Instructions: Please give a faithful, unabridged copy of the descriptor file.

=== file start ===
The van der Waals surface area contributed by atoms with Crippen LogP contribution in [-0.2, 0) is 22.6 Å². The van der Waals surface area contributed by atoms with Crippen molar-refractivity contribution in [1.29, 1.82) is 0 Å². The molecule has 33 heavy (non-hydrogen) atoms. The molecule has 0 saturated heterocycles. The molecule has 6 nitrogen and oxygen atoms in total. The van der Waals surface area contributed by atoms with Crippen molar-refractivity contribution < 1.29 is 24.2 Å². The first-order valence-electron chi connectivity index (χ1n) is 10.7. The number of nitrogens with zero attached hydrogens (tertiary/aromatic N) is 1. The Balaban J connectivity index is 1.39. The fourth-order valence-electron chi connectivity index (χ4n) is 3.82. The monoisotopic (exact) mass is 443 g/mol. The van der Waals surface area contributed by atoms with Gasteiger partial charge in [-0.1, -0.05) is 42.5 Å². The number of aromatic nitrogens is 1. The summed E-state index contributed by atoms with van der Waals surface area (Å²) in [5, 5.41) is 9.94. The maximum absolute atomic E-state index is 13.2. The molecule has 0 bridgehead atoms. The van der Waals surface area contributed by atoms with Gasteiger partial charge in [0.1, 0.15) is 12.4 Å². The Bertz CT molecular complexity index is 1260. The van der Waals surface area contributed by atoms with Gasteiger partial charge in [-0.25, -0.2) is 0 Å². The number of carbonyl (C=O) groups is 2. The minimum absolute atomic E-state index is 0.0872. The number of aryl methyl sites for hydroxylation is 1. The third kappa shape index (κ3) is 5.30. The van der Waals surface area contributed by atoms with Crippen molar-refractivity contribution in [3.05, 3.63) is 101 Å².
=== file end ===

The van der Waals surface area contributed by atoms with Crippen LogP contribution in [-0.2, 0) is 22.6 Å². The van der Waals surface area contributed by atoms with Crippen molar-refractivity contribution in [1.29, 1.82) is 0 Å². The molecule has 33 heavy (non-hydrogen) atoms. The molecule has 0 saturated heterocycles. The molecule has 6 nitrogen and oxygen atoms in total. The van der Waals surface area contributed by atoms with Crippen molar-refractivity contribution < 1.29 is 24.2 Å². The first-order valence-electron chi connectivity index (χ1n) is 10.7. The number of nitrogens with zero attached hydrogens (tertiary/aromatic N) is 1. The Balaban J connectivity index is 1.39. The fourth-order valence-electron chi connectivity index (χ4n) is 3.82. The monoisotopic (exact) mass is 443 g/mol. The van der Waals surface area contributed by atoms with Gasteiger partial charge in [-0.1, -0.05) is 42.5 Å². The number of aromatic nitrogens is 1. The summed E-state index contributed by atoms with van der Waals surface area (Å²) in [5, 5.41) is 9.94. The maximum absolute atomic E-state index is 13.2. The molecule has 0 bridgehead atoms. The van der Waals surface area contributed by atoms with Gasteiger partial charge in [0.1, 0.15) is 12.4 Å². The Bertz CT molecular complexity index is 1260. The van der Waals surface area contributed by atoms with Gasteiger partial charge in [-0.25, -0.2) is 0 Å². The number of carbonyl (C=O) groups is 2. The minimum absolute atomic E-state index is 0.0872. The number of aryl methyl sites for hydroxylation is 1. The third kappa shape index (κ3) is 5.30. The van der Waals surface area contributed by atoms with Crippen molar-refractivity contribution in [3.05, 3.63) is 101 Å².